I promised you guys this post back in January, and have been thinking about how to word it ever since. Part of writing blog posts like this is to help me get more comfortable with admitting I’m a woman to the world. Yes, I know that sounds strange, but bear with me.
I was brought up to believe that “ladies” don’t talk about their “private parts” and “lady-time” – i.e. vaginas, blood, secretions, cramps, smells, feelings, feminine care products, the whole kit and kaboodle. But here’s the thing: the ability to conceive and hold offspring inside of our bodies (whether or not a pregnancy ever occurs, for whatever reason) is one of the biggest differences between men and women. And if we can’t talk about the signs and symptoms (physical and mental) that come along with that difference, we’re denying a major portion of our experience.
Throughout history, many cultures found ways to write women off as unclean and shameful. My mind always goes back to the Church fathers of the early middle ages, who expounded upon the Mary Magdalene story to create a character who was not only flawed, but filthy. Yes, she was ultimately redeemable, but in her rewritten state she was a symbol of femininity’s lowness. She was also conveniently a way for the Church to give men permission to have sex with prostitutes outside the bounds of matrimony – allowing wives to remain as spiritually clean as possible through limited sex, only for procreation, while prostitutes were equated to sewers, existing as vessels that helped men empty themselves of sin, by way of semen. (For more on medieval prostitution and the Church, here’s an essay by Vincent M. Dever on the writings of 13th century theologian Thomas of Aquinas.)
Anyway, I’ve gotten off topic. But just remember next time you feel ashamed to talk about your lady bits that there’s nothing to be ashamed about. It’s not a dirty secret – it’s a beautiful part of who you are. Unless you’re a guy, in which case, sorry dude. You missed out.
So on with the show!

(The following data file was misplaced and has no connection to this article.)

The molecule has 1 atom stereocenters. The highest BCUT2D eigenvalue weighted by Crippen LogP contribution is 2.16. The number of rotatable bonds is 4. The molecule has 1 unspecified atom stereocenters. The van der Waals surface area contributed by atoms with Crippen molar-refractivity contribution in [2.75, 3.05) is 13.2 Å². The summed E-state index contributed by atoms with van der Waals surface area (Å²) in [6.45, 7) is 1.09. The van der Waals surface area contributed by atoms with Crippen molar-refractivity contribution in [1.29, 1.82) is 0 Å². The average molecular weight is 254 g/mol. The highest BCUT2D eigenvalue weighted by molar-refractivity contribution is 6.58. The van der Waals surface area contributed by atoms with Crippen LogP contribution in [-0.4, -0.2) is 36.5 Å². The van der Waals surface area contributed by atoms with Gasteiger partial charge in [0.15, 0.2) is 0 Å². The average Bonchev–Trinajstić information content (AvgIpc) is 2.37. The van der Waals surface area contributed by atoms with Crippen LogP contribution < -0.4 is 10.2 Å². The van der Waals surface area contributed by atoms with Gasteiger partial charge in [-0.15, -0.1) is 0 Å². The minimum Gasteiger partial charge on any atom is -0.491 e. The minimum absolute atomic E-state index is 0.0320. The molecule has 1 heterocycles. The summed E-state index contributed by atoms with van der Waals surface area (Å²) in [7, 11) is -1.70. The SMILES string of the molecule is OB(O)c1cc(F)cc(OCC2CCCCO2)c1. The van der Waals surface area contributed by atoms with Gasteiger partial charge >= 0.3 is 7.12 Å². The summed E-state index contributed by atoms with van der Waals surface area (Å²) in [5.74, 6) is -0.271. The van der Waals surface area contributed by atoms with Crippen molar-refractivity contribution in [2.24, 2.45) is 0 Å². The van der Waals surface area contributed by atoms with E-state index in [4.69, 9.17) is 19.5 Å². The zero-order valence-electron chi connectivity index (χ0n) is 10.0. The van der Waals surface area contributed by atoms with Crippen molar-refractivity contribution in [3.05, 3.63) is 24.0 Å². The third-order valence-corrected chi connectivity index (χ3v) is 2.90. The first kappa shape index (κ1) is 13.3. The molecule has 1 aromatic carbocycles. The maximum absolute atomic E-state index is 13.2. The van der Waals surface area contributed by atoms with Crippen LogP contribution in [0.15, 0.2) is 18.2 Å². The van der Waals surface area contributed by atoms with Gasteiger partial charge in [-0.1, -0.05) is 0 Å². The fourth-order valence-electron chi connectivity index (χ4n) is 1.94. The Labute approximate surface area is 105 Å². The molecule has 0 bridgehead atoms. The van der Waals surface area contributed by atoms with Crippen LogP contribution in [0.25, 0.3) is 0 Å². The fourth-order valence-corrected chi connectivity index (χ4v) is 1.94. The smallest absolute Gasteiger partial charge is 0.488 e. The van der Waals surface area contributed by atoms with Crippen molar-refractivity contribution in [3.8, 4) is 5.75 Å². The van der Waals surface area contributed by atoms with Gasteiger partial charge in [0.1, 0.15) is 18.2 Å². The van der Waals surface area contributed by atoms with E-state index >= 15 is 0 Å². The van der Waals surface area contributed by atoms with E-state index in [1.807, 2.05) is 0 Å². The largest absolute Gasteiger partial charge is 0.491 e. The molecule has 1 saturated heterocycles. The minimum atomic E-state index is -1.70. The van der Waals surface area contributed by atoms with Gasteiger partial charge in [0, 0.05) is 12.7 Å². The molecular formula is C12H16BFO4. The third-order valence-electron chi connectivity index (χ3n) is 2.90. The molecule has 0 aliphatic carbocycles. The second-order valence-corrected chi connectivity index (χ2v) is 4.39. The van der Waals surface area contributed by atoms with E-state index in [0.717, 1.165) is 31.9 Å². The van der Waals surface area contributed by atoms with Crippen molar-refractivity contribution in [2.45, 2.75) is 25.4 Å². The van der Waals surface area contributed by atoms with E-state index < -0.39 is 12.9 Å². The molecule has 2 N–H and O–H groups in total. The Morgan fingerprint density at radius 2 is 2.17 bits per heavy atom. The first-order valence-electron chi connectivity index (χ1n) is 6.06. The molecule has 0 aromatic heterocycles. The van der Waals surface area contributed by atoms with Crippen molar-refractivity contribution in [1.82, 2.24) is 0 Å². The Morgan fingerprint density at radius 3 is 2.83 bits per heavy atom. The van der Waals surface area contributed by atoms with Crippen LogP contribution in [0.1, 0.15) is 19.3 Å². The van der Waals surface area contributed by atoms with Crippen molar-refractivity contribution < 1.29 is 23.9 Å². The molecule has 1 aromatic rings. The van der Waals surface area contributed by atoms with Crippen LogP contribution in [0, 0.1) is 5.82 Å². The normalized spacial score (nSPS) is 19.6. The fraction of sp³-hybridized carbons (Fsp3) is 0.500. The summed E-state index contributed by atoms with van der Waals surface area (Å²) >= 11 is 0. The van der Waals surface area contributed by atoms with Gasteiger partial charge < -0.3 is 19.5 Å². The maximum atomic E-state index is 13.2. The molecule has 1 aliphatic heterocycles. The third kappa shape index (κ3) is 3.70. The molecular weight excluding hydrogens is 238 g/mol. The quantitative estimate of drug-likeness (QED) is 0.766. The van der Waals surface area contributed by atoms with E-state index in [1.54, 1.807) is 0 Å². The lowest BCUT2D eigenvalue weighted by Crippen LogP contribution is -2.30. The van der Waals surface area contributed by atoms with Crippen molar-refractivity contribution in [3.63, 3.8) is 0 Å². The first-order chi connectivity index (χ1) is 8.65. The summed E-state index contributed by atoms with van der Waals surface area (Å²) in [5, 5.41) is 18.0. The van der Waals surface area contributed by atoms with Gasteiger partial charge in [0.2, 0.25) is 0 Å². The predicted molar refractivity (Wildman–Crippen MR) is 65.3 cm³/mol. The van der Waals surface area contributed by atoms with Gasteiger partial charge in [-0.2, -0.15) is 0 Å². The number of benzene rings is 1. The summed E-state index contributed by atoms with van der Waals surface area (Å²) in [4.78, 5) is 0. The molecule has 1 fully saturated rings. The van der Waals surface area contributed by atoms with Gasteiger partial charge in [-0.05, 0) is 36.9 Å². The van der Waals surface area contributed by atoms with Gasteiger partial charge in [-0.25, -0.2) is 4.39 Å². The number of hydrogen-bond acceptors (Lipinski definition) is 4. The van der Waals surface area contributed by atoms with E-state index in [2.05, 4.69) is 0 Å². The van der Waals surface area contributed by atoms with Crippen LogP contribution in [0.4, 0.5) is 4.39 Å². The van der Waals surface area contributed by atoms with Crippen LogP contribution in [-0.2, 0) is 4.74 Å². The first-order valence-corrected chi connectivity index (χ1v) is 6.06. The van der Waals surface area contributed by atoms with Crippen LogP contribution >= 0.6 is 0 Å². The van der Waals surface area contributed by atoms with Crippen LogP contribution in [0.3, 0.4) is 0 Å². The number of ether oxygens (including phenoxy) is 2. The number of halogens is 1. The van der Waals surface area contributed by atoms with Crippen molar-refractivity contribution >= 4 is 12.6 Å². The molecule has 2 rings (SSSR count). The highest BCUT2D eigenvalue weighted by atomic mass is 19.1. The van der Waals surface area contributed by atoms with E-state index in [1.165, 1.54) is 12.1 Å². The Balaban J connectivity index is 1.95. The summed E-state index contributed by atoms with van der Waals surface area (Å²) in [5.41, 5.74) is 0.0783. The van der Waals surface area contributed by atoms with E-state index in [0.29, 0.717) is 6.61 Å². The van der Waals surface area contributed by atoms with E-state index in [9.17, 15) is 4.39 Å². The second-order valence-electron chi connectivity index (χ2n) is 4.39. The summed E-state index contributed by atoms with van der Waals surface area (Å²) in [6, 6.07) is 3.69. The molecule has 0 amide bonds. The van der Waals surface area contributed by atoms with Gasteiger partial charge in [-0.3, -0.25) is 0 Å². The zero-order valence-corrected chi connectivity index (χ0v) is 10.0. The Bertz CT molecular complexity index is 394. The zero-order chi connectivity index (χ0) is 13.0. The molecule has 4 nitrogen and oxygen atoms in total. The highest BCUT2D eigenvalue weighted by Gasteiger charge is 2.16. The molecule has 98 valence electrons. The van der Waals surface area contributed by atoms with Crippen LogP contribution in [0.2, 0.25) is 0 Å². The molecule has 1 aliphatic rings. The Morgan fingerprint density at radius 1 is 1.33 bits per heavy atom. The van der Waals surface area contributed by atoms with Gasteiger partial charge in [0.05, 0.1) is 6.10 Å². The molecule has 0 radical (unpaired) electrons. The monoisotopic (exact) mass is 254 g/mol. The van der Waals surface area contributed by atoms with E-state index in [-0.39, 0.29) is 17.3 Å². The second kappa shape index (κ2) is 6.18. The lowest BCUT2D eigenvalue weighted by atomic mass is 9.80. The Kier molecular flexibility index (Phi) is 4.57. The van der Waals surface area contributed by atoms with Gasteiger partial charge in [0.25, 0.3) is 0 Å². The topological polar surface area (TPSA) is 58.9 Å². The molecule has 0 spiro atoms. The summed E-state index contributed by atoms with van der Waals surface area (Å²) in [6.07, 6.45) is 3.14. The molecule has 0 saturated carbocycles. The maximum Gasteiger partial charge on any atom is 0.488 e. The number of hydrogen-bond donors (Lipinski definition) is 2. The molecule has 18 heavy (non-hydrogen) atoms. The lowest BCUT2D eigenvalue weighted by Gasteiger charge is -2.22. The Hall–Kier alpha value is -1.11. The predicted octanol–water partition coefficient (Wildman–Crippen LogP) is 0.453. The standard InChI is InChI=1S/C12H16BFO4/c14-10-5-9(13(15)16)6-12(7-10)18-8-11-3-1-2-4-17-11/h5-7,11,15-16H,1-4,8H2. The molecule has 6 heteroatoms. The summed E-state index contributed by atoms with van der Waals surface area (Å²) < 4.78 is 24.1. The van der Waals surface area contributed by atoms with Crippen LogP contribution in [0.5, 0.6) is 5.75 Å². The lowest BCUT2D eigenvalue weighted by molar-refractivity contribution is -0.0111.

I bought a SckoonCup, for reasons you can read about in my post about choosing a menstrual cup. I took it out of its cute package, boiled it in water, and marveled at its squishyness. A few days later, it was time to try it out, and that’s where the learning curve got pretty steep. It suddenly dawned on me that I had never voluntarily touched menstrual blood before, and now here I was, not only getting ready to maybe get blood on my hands, literally, but also I was going to have to root around in there. This was going to get messy. I’m ashamed to say it now, but I almost gave up before I began. It took giving myself a pep talk that sounded a lot like the first few paragraphs of this post before I willed myself to get on with it.
Just gonna say this right now: I’ve read quite a few stories about how long it takes to get the hang of using a menstrual cup. It seems like most women get it all figured out within a few days. However, it took me longer…almost three months to stop having spills and literally making a bloody mess out of things. What can I say – I’m not that coordinated.
At the time, my built-in shame machine kept telling me that it was my vagina’s fault. Maybe it wasn’t shaped like other people’s, or maybe it was too shallow, or too deep, or it didn’t have enough traction (huh?) to catch the cup, or maybe every time I shifted around or did something active I was making the cup move, etc. All of these half-assed excuses were just ridiculous ways to make me feel bad about myself, because that’s what I do (and am obviously working on not doing in the future). Yes, vaginas are all different, but not THAT different. If they were, we’d be seeing more square, triangular, or hell, even star-shaped menstrual cups (or – let’s face it – penises) to handle the issue. As it is, menstrual cups are all round because, surprise of surprises, basically so are our vaginas. Our inner workings are also intended to stretch and shift shape to a degree, so worst-case scenario, soft silicone menstrual cups bend a little bit and become ovals to make the most of the situation.
My problem, as I’ve discovered is the case with a decent subset of new menstrual cup users, was inserting the cup and not allowing it to open. After years of using a tampon, you get used to just shoving something up there and letting it do its thing. But when you’re putting a cup in place, you’ve got to think about it getting into position so that it can not absorb fluids, but rather catch them. If the cup doesn’t open properly inside of you, some of the blood will probably still get trapped in the cup, but more will make it past the cup and down the sides, and then – you guessed it – onto your fave new knickers.